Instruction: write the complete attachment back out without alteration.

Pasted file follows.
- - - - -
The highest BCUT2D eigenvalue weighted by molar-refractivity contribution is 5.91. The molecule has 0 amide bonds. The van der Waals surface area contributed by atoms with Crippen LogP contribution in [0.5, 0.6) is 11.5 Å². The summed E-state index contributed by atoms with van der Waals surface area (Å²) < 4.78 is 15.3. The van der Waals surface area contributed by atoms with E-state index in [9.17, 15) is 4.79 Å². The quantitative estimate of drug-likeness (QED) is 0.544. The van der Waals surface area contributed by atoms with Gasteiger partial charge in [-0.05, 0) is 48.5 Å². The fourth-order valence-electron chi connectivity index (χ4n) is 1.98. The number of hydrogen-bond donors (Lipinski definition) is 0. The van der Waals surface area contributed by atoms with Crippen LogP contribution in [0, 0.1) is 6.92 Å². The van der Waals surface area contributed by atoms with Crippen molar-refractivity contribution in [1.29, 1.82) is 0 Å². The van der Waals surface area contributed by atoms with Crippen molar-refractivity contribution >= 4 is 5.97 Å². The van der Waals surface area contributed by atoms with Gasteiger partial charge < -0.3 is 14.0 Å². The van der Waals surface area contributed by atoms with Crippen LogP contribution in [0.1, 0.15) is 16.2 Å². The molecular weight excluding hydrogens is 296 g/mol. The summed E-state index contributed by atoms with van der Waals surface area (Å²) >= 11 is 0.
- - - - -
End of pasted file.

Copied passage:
The highest BCUT2D eigenvalue weighted by molar-refractivity contribution is 5.91. The molecule has 0 amide bonds. The van der Waals surface area contributed by atoms with Crippen LogP contribution in [0.5, 0.6) is 11.5 Å². The summed E-state index contributed by atoms with van der Waals surface area (Å²) < 4.78 is 15.3. The van der Waals surface area contributed by atoms with E-state index in [9.17, 15) is 4.79 Å². The quantitative estimate of drug-likeness (QED) is 0.544. The van der Waals surface area contributed by atoms with Gasteiger partial charge in [-0.05, 0) is 48.5 Å². The fourth-order valence-electron chi connectivity index (χ4n) is 1.98. The number of hydrogen-bond donors (Lipinski definition) is 0. The van der Waals surface area contributed by atoms with Crippen LogP contribution in [0, 0.1) is 6.92 Å². The van der Waals surface area contributed by atoms with Crippen molar-refractivity contribution in [1.29, 1.82) is 0 Å². The van der Waals surface area contributed by atoms with Crippen molar-refractivity contribution >= 4 is 5.97 Å². The van der Waals surface area contributed by atoms with Gasteiger partial charge < -0.3 is 14.0 Å². The van der Waals surface area contributed by atoms with Crippen LogP contribution in [0.1, 0.15) is 16.2 Å². The molecular weight excluding hydrogens is 296 g/mol. The summed E-state index contributed by atoms with van der Waals surface area (Å²) >= 11 is 0.